The recent outbreak of the coronavirus (COVID-19) and the associated safety measures being implemented by governments and companies alike, while necessary, are having a devastating impact on the global economy. Travel bans, lockdowns and quarantines have crippled supply chain operations around the world.
Understanding contractual obligations is essential to navigating supply chain interruptions and mitigating losses. This is where the often-ignored force majeure becomes critically important.
Force majeure clauses, which are frequently regarded as inconsequential boilerplate language, identify circumstances or events beyond the parties’ control, the occurrence of which could render performance of a contract impossible. When those unforeseeable events occur, force majeure clauses call for suspending, deferring or releasing a party, without liability, from the duty to perform its obligations under the contract. Circumstances and events frequently defined as a force majeure event include war, riots, famine, “acts of God” (e.g., extreme weather events, floods, etc.), strikes, civil uproar and, less frequently, epidemics and/or quarantine.
Force Majeure Analysis
Whether a force majeure event exists must be determined under the terms of the contract. When analyzing a force majeure clause, as either the buyer or supplier, you must determine: 1) what events constitute a force majeure event under the contract, 2) should a qualifying event occur, does the provision totally relieve a party of an obligation to perform a contractual obligation or merely suspend or delay of performance until the conclusion of the force majeure event? 3) whether either or both parties are required to mitigate losses, and 4) whether counterparty notice is required and the form of such notice.
In addition, when considering whether you, or the buyer or supplier in question, is unable to perform, you must take into account whether other potential sourcing options and/or transport means are available that would permit you to meet your obligations under the agreement. Generally speaking, when an event has not rendered performance under the agreement impossible, but instead, has simply made performance more expensive, a claim of force majeure may not be viable.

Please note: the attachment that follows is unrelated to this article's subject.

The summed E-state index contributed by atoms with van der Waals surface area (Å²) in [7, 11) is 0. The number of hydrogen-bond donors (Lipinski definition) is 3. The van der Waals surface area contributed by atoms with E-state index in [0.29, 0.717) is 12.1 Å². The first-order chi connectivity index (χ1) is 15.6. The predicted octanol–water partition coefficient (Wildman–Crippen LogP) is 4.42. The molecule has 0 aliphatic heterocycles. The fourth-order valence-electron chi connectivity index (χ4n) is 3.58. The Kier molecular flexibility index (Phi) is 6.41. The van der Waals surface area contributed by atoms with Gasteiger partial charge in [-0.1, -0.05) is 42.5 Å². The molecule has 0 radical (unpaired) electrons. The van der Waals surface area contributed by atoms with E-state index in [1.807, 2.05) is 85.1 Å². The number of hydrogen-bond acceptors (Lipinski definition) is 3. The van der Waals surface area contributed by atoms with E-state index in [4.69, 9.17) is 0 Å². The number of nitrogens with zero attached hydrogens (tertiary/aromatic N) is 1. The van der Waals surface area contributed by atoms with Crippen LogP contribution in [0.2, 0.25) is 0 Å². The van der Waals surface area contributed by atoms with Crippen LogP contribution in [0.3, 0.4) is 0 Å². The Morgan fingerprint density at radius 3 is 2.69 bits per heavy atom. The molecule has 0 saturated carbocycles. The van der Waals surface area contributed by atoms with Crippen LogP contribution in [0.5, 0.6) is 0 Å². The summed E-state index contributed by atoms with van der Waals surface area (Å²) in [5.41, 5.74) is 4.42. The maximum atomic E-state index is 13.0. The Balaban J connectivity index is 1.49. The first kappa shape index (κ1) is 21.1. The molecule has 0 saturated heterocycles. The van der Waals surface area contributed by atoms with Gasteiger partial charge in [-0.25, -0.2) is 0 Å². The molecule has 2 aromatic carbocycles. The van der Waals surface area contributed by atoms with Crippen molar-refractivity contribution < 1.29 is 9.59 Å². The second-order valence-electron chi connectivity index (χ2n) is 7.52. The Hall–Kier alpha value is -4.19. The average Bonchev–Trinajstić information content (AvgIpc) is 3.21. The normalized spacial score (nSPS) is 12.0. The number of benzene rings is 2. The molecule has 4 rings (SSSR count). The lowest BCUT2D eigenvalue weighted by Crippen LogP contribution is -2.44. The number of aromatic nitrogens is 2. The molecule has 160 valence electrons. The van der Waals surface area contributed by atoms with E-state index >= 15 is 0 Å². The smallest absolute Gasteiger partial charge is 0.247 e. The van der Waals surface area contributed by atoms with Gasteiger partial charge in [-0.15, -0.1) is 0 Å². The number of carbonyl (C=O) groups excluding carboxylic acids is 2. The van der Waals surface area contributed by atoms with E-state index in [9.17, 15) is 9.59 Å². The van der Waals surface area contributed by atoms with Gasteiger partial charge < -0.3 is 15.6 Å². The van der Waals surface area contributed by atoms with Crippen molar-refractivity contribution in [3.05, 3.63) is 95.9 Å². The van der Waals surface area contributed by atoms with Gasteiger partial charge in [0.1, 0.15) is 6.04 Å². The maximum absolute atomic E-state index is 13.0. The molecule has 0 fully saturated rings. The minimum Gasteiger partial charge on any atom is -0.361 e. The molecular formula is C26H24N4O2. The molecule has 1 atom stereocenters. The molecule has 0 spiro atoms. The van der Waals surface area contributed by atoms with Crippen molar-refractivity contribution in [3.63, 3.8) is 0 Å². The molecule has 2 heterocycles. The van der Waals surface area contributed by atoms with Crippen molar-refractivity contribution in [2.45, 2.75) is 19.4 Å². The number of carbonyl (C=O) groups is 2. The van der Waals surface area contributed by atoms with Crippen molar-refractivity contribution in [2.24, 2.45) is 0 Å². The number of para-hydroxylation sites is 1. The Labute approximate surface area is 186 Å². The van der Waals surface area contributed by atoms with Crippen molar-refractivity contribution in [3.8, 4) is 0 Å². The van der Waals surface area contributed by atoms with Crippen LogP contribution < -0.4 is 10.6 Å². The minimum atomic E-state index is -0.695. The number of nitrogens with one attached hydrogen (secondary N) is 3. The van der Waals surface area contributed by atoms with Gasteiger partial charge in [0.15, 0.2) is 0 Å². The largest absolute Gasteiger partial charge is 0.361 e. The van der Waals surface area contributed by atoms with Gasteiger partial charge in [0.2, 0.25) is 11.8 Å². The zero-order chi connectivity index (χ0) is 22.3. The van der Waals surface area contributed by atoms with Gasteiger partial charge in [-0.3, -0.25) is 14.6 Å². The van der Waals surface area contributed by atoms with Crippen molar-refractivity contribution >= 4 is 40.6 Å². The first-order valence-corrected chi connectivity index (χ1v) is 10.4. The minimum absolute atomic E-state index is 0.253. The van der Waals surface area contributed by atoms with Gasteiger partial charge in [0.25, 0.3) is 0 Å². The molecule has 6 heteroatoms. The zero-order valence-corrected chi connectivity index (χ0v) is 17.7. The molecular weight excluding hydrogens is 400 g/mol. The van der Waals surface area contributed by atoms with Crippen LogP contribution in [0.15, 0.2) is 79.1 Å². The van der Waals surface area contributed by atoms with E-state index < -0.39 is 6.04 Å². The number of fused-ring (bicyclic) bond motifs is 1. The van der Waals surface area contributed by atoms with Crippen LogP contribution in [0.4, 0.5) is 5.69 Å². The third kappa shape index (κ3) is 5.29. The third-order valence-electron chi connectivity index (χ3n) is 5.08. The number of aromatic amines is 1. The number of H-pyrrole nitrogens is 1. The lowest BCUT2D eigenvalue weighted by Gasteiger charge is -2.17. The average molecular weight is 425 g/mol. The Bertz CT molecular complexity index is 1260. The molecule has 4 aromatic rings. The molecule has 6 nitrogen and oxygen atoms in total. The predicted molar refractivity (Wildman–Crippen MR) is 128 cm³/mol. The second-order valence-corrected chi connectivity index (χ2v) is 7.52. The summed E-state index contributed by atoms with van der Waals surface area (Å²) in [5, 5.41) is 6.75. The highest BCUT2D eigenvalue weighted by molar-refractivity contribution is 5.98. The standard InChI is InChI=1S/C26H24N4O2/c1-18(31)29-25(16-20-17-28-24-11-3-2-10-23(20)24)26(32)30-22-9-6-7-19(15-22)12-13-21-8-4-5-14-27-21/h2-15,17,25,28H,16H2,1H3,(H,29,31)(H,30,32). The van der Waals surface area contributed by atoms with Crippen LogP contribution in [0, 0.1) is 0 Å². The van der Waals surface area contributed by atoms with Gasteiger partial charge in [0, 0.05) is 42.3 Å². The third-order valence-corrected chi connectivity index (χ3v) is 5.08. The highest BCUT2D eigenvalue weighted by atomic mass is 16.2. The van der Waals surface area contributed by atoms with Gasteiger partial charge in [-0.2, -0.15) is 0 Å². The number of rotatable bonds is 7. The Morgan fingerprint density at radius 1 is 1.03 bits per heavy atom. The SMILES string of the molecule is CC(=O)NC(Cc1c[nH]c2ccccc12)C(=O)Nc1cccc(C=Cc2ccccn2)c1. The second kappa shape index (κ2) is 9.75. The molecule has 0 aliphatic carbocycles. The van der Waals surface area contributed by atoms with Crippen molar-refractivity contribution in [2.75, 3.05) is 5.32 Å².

Particularly with respect to larger supply chain operations, when an event occurs that does render performance under the agreement impossible and constitutes a force majeure under your contract, protection under a force majeure provision may not apply to all products and/or facilities in your supply chain, as each product and/or facility may not have been equally impacted by the event. Accordingly, an analysis of whether a force majeure claim can be asserted should be made on a product-by-product or facility-by-facility basis.
If you have commercial contracts that have or may be affected by the spread of coronavirus, you should consider taking the following additional steps, in addition to reviewing any force majeure clauses:
- Identify which of your products and facilities and that of your Tier 1 and Tier 2 suppliers are in locations affected by the coronavirus
- Develop a company-wide approach for making and responding to force majeure claims
- Explore potential alternative sourcing and shipping options that may allow you meet contractual obligations, even if they are more expensive
- Coordinate sourcing efforts among business units
- Schedule regular meetings with your customers and suppliers to discuss rapidly changing circumstances
- To prepare for future risks, update your form contract force majeure clauses to account for modern risks to performance, such as disease outbreaks, if not already included
- Evaluate insurance coverages and whether your company currently carries business interruption or other relevant insurance
- Maintain detailed records tracking the costs and the scope of interruption to your business
It is also paramount to stay abreast of additional U.S. government restrictions and World Health Organization situation reports.
The full economic impact of the coronavirus is likely to be realized over the next several months, but concerned companies should consider undertaking a review with counsel to help determine whether these challenges qualify for protection and, more generally, their rights and obligations under their commercial contracts, insurance policies and applicable law.
For more information, please contact the Barnes & Thornburg attorney with whom you work, or Tiffany Presley at 317-231-7756 or email@example.com, or Jamal Abdulrasheed at 317-229-3175 or firstname.lastname@example.org.
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